I began working with several groups of students on inferring because although my students can infer isolated pieces in a text (what a word means in the context of a sentence, what a character meant by a phrase in a book, what might happen next, etc.), I am noticing a pattern that many of my students do not infer across the text and as texts become longer and more complex, this becomes more of a barrier to true comprehension. I'm finding students who can retell a story with every story part, but they miss some subtle thing that makes the story. Their inferring is at the basic level and they rush through-making up their mind fast without pausing to think about the whole. So, I planned a few lesson and have continued from there.
I always thought that problem and solution was a rather basic thing to teach but there are so many conversations that have come from it that I am realizing how important it is for 8 and 9 year olds.
Hippo! No, Rhino!, and Where's Walrus? and each student left with one of these books I asked them to jot notes on stickies as they read.
We came back together to talk and their stickies confirmed my thinking from our reading of Chalk. I realized that these students were reading events but not reading for the whole story to come together in some way. I needed to help them read across a story. There were lots of stickies about little details not connected to the big story. I know that these are important for readers , but only if they can see how they fit into the bigger picture. So I changed my focus to problem and solution to give these students a way to focus--how to read across a story for the bigger picture in a story--more than isolated events in a sequence.
For the next lesson, I used the wordless book Fossil by Bill Thompson. This one is patterned similarly to Chalk so I figured the kids would be able to dig deeper and see the problem and solution more clearly after having read and discussed Chalk. For Fossil, I asked students to focus on the big problem and the big solution and we talked through it. They were much better able to do this when they weren't jumping around to lots of unrelated details. Instead, they read with a focus in mind that they wanted to get a sense of the whole story.
In the meantime, during individual conferences, we also talked a bit about the book that each child was reading during independent reading. They were delighted to discover that the books they were reading had problems and that the longer the book, the longer it took to solve the problem!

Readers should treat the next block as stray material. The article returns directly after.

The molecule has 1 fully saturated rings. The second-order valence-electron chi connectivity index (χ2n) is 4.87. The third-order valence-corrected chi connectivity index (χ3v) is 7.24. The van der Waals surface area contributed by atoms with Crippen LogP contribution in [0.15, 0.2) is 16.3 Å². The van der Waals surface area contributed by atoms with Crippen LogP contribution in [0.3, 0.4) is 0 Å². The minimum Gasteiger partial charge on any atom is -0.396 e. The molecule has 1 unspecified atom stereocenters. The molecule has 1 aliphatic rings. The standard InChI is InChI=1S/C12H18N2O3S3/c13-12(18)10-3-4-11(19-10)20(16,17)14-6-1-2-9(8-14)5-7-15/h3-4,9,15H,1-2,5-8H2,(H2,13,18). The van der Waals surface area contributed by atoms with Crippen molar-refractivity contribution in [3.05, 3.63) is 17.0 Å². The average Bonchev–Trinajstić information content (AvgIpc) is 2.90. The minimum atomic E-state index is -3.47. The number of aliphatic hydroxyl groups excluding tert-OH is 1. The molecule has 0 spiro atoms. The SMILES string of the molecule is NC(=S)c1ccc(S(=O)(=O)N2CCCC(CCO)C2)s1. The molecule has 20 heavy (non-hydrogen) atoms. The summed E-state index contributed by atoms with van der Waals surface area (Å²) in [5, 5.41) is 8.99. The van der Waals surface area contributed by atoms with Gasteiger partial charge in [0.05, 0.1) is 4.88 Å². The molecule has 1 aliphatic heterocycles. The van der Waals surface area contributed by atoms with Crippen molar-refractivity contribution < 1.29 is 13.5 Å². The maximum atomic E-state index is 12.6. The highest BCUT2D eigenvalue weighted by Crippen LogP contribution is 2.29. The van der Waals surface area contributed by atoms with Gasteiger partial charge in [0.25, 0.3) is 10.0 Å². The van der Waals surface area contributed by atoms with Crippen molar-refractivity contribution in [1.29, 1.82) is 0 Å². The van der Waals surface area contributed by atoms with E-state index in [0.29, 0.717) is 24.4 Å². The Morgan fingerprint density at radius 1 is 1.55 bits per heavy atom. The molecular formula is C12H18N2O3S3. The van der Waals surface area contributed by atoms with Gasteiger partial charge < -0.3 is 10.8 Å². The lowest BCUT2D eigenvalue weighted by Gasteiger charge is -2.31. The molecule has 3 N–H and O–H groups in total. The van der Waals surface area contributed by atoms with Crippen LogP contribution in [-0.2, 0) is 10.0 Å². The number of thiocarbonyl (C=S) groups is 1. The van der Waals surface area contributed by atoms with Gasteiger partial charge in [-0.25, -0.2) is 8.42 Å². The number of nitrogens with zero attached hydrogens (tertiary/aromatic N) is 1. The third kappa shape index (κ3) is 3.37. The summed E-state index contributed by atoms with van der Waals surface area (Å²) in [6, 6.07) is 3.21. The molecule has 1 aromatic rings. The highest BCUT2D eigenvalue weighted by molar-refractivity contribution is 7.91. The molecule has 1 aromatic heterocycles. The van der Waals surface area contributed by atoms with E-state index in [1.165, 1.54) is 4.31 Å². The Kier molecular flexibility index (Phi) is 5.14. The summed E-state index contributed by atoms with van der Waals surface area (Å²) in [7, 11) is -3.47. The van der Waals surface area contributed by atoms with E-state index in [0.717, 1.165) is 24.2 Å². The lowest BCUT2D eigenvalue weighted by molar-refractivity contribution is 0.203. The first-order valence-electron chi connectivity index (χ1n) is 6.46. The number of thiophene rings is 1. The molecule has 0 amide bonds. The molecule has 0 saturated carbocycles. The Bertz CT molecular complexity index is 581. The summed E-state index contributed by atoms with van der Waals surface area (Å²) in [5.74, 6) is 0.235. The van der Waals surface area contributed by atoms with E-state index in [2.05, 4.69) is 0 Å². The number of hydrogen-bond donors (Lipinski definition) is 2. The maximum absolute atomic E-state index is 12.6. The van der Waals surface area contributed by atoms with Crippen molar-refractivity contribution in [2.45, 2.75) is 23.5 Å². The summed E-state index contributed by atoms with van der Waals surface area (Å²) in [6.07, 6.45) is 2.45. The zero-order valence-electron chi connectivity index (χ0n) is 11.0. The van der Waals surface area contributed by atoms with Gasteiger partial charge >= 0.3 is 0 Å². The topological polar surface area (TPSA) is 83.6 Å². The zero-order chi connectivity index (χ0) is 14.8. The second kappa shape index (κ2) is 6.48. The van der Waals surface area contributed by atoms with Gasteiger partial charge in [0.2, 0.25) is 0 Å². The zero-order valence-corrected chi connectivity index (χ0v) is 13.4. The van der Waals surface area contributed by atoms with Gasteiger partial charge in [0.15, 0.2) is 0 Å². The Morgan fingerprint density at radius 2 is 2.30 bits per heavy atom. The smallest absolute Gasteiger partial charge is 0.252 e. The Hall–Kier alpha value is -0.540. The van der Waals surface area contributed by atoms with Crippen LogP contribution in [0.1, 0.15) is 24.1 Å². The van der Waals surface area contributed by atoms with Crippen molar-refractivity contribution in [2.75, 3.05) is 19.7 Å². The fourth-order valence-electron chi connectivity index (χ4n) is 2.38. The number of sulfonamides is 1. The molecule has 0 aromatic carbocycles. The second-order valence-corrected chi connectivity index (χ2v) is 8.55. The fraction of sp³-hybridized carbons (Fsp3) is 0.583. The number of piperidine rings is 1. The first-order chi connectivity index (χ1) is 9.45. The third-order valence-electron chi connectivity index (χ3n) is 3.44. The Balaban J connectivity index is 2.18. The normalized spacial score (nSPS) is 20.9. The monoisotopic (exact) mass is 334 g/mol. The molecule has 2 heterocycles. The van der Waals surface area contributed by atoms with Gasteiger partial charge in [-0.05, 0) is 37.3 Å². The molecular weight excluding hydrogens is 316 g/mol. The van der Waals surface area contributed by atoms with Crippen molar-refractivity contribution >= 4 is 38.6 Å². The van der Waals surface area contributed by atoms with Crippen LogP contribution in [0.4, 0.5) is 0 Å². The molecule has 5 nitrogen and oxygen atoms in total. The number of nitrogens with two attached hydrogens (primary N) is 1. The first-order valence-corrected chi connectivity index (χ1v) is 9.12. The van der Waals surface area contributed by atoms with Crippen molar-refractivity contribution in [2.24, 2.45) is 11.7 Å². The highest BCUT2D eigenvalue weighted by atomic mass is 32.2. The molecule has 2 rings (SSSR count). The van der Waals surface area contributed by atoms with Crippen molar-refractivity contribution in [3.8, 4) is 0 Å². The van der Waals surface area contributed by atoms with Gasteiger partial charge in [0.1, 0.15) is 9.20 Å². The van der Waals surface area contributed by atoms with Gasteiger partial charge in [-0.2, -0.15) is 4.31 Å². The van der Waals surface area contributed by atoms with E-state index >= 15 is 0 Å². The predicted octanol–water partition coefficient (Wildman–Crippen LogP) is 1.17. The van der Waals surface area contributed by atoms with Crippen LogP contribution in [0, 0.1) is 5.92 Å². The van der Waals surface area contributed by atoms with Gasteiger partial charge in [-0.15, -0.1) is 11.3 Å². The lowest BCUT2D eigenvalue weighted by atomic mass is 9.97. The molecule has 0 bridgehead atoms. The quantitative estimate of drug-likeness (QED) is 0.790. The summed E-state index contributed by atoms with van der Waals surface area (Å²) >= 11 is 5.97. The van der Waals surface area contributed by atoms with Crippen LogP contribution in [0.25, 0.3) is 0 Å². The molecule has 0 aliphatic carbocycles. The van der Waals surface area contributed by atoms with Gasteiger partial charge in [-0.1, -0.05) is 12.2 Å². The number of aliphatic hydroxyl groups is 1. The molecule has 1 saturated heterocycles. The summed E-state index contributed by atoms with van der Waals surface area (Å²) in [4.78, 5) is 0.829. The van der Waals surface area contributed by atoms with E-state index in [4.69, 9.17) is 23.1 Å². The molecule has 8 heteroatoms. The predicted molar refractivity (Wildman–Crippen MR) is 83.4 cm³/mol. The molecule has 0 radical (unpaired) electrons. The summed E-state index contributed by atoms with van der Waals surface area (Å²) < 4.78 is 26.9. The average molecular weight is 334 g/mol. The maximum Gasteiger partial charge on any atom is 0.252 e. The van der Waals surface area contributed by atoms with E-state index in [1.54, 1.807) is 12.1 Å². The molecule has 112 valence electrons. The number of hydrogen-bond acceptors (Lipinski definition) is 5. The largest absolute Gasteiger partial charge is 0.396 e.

One thing I am noticing is that my students are often missing the subtle things that a character does to solve a problem. Often a character does something (like in Miss Nelson is Missing) that seems obvious to adult readers even though it is not stated in the story. I wanted my kids to read knowing that often characters did something deliberate to solve the problem and that readers sometimes read for that.
For this lesson, we read the book, I Want a Dog!. I picked this book for a few reasons. First of all, the problem was hinted to in the title. Second of all, the character does something very obvious to solve the problem and I knew my kids would see that. Finally, I knew that there were lots of books about kids who want pets and I wanted to be able to build on this lesson later in the study. So, "What did the character do to solve the problem?" was the focus of this lesson and kids caught right on, excited to know this little trick for finding solution. (They acted like they were in on a big secret!) The focus was helpful as they weren't jumping all over the place, hoping the random details they noticed would somehow make sense to them.
Before I finish up with this group, I want to give them tools to go a little deeper into their understanding. I want them to see that problem and solution matters and that often a character changes over time because of the problem. I know that they are at the point that they are reading across a whole story now and they are ready to see the impact of the problem/solution on the characters. So my next few lessons with this group will be around the idea that the main character often changes because of the problem they encountered and that readers often ask themselves, "How does the character change in the journey to solve the problem?" I have a few books in mind for this conversation and they are all three books that make sense as next steps and for this new focus: Those Shoes, The Summer My Father Was Ten, and A Bad Case of Stripes (Scholastic Bookshelf) are the three books I'll use next. I may only use one or two depending on how much support students need with this new idea.
These kids are not necessarily struggling readers but they are struggling with this idea and it is keeping them from truly understanding what they read . I am all about discovery, but sometimes kids need some ways into discovery. They need to know what to read for and some things to remember as readers. Then when they move into complex texts they know these things will hold true and that's where the real thinking and discovery comes in. I've been careful to choose books that really make visible the things I want them to see that are true of many stories so that they differently on their own. In less than 2 weeks, they've changed their expectations of story.
I am rethinking small groups to be a bit longer than usual (over 2-ish weeks) to really change several behaviors that add up over time. This cycle has taught me a lot about what transitional readers need and about how to better plan small group instruction so that in a short period of time, students can become more independent readers.